A bill working its way through the New Jersey State Legislature proposes to enable municipalities to enact lower speed limits on local roads. The proposed new law, which was introduced March 21, 2013 by Assemblyman Scott Rudder and Assemblywoman Celeste Riley, recently moved through the transportation committee on an unanimous vote. Part of the text of the bill reads as follows:
“This bill would require the Commissioner of Transportation to designate a 15 or 20 miles per hour speed limit on all residential access streets within a community or neighborhood, upon the request of the community’s association or a majority of the residents in the neighborhood, with the approval of the appropriate governing body.”
In practice, this would mean that a Princeton neighborhood could petition the Traffic and Transportation committee to limit the speed limit to 20 mph or even 15mph! However, the bill is limited to communities or neighborhoods where the majority of streets do not have sidewalks, and is further limited to residential access streets. Nonetheless, a glance at the Princeton sidewalk map shows that several areas in Princeton North, the Western Section, Washington Oaks, and off of Rt 27 heading towards Kingston meet these criteria. Theoretically, if this bill passes, some of these neighbors will soon have the option of enacting significant reductions in speed limits in their areas!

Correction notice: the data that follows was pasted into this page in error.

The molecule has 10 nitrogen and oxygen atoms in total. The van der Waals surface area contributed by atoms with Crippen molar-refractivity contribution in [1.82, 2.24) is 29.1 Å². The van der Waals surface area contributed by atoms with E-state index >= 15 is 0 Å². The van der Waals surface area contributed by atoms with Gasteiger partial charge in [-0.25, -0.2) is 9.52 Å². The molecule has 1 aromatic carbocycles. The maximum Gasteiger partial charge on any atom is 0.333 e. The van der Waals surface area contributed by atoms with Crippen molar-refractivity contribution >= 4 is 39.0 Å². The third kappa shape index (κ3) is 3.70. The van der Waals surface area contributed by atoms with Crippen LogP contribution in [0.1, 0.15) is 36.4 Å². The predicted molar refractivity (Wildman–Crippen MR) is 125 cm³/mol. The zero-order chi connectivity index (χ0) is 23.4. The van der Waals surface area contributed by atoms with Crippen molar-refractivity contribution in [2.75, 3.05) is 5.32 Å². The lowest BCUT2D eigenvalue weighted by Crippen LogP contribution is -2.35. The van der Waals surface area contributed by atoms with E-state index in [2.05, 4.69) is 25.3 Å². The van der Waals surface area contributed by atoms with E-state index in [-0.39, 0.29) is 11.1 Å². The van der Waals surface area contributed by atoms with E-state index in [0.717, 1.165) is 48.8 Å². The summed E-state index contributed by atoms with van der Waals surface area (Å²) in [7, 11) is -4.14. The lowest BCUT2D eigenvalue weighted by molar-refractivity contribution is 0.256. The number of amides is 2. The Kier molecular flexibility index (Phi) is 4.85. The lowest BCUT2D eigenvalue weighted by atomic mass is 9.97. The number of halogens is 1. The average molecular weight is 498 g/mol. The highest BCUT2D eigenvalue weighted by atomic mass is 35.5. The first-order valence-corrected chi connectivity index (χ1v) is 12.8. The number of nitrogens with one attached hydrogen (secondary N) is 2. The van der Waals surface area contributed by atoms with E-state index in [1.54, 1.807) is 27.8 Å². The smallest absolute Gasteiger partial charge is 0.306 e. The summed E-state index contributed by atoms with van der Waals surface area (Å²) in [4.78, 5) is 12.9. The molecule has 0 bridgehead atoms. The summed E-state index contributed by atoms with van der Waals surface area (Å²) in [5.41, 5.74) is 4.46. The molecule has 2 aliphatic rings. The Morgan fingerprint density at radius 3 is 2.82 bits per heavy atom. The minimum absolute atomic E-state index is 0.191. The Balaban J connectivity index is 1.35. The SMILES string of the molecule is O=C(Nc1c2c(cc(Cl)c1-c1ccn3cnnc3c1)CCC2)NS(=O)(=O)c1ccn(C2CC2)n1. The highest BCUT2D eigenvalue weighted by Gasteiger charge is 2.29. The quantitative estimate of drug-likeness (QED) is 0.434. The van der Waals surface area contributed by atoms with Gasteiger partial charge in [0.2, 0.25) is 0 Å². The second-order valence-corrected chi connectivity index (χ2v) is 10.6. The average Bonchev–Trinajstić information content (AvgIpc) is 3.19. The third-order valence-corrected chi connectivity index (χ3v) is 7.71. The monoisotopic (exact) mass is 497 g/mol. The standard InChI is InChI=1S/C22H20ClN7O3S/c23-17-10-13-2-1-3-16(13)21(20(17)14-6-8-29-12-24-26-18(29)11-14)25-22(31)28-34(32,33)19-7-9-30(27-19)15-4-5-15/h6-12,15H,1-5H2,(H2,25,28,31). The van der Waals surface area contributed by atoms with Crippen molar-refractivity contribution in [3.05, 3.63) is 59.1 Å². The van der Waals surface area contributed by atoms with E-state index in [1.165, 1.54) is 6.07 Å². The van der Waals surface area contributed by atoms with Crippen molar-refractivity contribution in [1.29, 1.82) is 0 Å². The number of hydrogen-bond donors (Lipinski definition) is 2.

Of course, speed limits only make a difference if the police enforce them, and it’s not clear that is a priority for Princeton’s police. We would also argue that traffic calming, that is, changes in road design that discourage excess speed, is a far more effective way of managing speeding cars in residential neighborhoods.
What do you think? Would 15mph or 20mph speed limits be a good thing for Princeton? Would they increase safety? Please leave your thoughts in the comment box below…